- Beretta leaves Maryland over gun laws, heads for Tennessee
- Neal Boortz defends Hillary Clinton for representing child rapist
- House task force to recommend National Guard on border, faster deportations
- Top federal judge uses pizza to explain complex Obamacare situation
- Obama, Biden overhaul job training programs
- Drought-plagued Californians turn to paint to keep lawns green
- ISIL now forcing Iraqi shopkeepers to veil mannequins in Mosul
- 11 parents of Nigeria’s abducted girls die
- Genetic mapping triggers new hope on schizophrenia
- Turkish P.M. Erdogan won’t speak to Obama, but he’ll take calls from Biden
EDITORIAL: More malaise ahead
We’re all waiting for the president’s promised Recovery Summer
Question of the Day
The economy continues to be stuck in neutral, with no sign of relief ahead. The natural question is: How many more months and years of gloomy news reports must be endured until we admit the Obama administration’s borrow-and-spend policies have failed?
Other than a slight glimmer of hope in the housing market, economic indicators are grim. Federal Reserve Chairman Ben S. Bernanke, testifying before Congress Wednesday, reiterated the commitment for further action via monetary policy if the outlook doesn’t improve. Printing more greenbacks won’t be any more effective than the misguided stimulus which helped drive the national debt to its current $15.9 trillion level. Loose money might just add inflation to our woes.
The Fed’s Beige Book released Wednesday offered the most optimistic forecast of about 2 percent economic growth. The gross domestic product expanded 1.9 percent in the first quarter, but many experts think that the rate will slide in the third quarter, leaving us with 1.5 percent this year. That’s substantially down from last year’s 2.5 percent growth.
With the overall economy moving in the wrong direction, new jobs aren’t being created. In the last three months, a paltry 75,000 jobs were, on average, created each month. The number of Americans filing for unemployment benefits for the first time increased by 34,000 to a seasonally adjusted 386,000, according to the Labor Department. As of July 7, some 3.3 million without jobs were receiving state aid. That’s dampening spirits, as Commerce Department figures show retail sales dropped 0.5 percent last month. The only bright spot, relatively speaking, is the housing market, which finally seems to have bottomed out. There’s a decline in inventory and an increase in number of starts in the construction of new homes.
The Fed’s response has been to display its willingness to pump yet more money into the economy through a third round of quantitative easing. It has already extended Operation Twist, a swap of short-term securities for long-term securities. This manipulation is designed to drive down long-term interest rates in the hopes of jump starting the housing sector. Further quantitative easing supposedly will encourage businesses to borrow and invest with low interest rates.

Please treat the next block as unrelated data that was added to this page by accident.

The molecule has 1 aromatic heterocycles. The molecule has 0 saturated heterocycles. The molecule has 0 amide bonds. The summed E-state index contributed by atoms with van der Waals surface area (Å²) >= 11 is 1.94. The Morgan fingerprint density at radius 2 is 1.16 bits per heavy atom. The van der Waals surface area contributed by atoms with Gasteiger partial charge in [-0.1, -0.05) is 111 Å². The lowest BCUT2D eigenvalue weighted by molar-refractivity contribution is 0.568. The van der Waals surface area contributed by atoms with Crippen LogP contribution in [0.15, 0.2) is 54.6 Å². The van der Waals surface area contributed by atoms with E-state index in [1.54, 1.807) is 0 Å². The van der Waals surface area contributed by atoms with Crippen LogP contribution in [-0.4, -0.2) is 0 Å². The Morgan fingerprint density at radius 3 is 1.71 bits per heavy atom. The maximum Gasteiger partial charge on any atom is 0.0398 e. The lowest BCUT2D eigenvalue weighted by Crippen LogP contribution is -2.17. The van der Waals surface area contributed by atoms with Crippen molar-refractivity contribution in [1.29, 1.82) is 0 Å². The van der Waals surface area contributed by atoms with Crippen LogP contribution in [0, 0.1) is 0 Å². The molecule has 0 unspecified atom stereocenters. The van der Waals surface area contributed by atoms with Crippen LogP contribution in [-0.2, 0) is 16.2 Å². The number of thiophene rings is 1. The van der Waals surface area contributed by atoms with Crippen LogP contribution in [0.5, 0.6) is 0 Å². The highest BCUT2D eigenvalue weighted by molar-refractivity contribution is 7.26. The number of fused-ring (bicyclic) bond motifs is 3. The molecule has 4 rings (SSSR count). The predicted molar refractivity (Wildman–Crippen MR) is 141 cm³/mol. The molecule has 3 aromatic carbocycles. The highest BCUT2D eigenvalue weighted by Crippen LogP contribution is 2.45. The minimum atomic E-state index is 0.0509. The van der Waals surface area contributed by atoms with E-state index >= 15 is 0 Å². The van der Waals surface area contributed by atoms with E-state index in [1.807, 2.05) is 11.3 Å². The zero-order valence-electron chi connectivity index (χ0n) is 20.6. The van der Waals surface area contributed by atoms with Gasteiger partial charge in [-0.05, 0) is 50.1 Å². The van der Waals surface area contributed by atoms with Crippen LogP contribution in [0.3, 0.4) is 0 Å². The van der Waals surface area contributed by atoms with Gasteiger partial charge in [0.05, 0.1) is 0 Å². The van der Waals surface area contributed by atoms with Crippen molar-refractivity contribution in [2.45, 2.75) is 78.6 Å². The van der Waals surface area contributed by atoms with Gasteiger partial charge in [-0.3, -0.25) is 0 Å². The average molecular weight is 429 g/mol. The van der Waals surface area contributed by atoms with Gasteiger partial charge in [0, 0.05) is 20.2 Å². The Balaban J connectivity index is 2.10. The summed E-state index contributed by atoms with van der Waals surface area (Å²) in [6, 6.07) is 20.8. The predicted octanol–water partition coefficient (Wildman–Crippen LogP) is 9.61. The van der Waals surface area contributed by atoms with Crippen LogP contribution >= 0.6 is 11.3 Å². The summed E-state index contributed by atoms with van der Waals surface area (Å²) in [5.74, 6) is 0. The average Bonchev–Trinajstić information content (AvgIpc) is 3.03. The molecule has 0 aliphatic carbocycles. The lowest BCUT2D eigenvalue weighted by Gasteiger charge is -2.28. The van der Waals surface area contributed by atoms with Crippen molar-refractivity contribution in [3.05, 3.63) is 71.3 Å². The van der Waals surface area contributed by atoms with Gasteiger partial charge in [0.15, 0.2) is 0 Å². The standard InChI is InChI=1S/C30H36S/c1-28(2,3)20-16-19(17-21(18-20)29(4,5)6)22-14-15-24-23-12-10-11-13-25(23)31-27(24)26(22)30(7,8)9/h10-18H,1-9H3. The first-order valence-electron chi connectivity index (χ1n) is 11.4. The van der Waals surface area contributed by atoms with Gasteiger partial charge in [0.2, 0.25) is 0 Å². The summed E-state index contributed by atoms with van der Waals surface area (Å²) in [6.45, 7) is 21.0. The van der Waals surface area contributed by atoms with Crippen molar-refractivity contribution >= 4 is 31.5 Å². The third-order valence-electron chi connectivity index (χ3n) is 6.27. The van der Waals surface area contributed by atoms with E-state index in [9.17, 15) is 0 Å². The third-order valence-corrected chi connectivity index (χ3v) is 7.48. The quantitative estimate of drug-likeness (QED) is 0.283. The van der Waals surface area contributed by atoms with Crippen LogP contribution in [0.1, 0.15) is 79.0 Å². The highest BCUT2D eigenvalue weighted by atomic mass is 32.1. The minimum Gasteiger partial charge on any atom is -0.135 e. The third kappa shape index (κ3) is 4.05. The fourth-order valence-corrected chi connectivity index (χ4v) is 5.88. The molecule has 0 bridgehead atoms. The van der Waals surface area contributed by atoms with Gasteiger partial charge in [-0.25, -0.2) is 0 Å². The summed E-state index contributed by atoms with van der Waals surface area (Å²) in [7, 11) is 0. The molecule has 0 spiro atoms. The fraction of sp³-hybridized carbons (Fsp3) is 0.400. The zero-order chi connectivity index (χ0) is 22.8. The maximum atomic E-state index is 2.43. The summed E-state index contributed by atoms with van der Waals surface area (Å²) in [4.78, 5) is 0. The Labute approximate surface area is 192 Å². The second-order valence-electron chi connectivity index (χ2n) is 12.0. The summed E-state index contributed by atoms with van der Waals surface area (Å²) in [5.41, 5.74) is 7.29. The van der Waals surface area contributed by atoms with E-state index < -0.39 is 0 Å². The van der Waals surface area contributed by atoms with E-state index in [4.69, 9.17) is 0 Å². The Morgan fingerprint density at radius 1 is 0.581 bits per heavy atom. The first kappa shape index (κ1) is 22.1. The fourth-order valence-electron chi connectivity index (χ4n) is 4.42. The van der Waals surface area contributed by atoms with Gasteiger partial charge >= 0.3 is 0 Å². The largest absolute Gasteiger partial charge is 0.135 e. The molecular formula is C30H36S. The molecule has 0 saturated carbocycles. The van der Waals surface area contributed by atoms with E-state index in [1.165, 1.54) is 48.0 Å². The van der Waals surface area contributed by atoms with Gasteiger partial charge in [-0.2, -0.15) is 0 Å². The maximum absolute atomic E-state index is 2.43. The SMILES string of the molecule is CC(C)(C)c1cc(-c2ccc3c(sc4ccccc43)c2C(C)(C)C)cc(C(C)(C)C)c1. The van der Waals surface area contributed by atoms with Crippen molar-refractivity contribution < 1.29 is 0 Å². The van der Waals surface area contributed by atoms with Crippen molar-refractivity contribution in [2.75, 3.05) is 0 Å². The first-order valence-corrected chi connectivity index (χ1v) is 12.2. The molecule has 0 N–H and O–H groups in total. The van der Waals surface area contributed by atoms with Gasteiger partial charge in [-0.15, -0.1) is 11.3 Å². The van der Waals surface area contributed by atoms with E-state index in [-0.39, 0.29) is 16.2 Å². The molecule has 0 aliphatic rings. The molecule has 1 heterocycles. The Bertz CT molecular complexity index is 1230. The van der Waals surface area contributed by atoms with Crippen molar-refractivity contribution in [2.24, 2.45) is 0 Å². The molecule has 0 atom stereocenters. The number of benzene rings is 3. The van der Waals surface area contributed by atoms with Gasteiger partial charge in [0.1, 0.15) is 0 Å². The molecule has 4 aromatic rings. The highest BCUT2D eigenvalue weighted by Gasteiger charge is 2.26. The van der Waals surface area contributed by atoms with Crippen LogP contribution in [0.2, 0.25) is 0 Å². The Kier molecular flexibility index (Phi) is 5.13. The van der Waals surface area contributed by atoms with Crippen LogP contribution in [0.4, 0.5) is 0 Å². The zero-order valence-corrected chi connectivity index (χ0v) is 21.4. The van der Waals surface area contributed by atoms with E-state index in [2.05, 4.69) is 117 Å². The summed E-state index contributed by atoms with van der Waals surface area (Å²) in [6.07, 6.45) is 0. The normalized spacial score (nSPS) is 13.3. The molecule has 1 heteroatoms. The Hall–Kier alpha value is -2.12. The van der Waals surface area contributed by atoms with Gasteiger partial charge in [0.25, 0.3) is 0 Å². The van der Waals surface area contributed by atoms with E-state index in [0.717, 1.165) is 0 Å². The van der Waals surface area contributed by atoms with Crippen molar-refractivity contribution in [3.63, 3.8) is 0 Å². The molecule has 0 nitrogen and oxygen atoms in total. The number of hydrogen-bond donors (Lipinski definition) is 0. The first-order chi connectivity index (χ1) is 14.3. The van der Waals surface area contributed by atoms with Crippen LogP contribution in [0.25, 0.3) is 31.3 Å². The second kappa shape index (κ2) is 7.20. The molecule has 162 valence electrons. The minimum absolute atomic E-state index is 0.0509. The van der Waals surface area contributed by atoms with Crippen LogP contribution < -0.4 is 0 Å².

This is a vain hope. Interest rates are already at historical lows. In fact, they’re so low that they barely cover the time risk, let alone the credit risk. That means lenders are going to only lend to people with outstanding credit. Most corporations are scared of what’s to come, sitting on large cash reserves, unwilling to invest because of uncertainty.
This reserve is a rational response to the slew of tax increases that will go into effect come 2013, unless Congress acts beforehand. In the face of fiscal uncertainty, in addition to the ongoing European debt crisis, neither easy money nor boosted spending is going to be a solution. Congress needs to act now to reduce the tax burden on businesses and entrepreneurs — the job creators — before the fragile economy slips back into a full-blown recession.
The Washington Times.
© Copyright 2014 The Washington Times, LLC. Click here for reprint permission.
About the Author
- EDITORIAL: Obamacare in intensive care
- EDITORIAL: Mr. Monkey's business in merry old England
- EDITORIAL: A new witch hunt in Salem
- LETTER TO THE EDITOR: Mexico's problem is poverty
- LETTER TO THE EDITOR: Ready for a libertarian awakening
Latest Blog Entries
TWT Video Picks
The president could pay the full price for ignoring Congress
Get Breaking Alerts
- IRS seeks help destroying another 3,200 computer hard drives
- Beretta moving to Tennessee over Maryland gun laws
- D.C. appeals panel deals big blow to Obamacare subsidies
- 'Straight White Guy Festival' supposedly set for Ohio park
- CARSON: Costco and the perils of mixing politics and business
- PRUDEN: A deadly enemy within exacerbating immigration crisis
- LYONS: Small-arms treaty, big Second Amendment threat
- YOUNG: A sinking presidency, deeper after November?
- MERRY: Handicaps in Hillary's way
- Obama family set to buy $4.25M desert home in California: report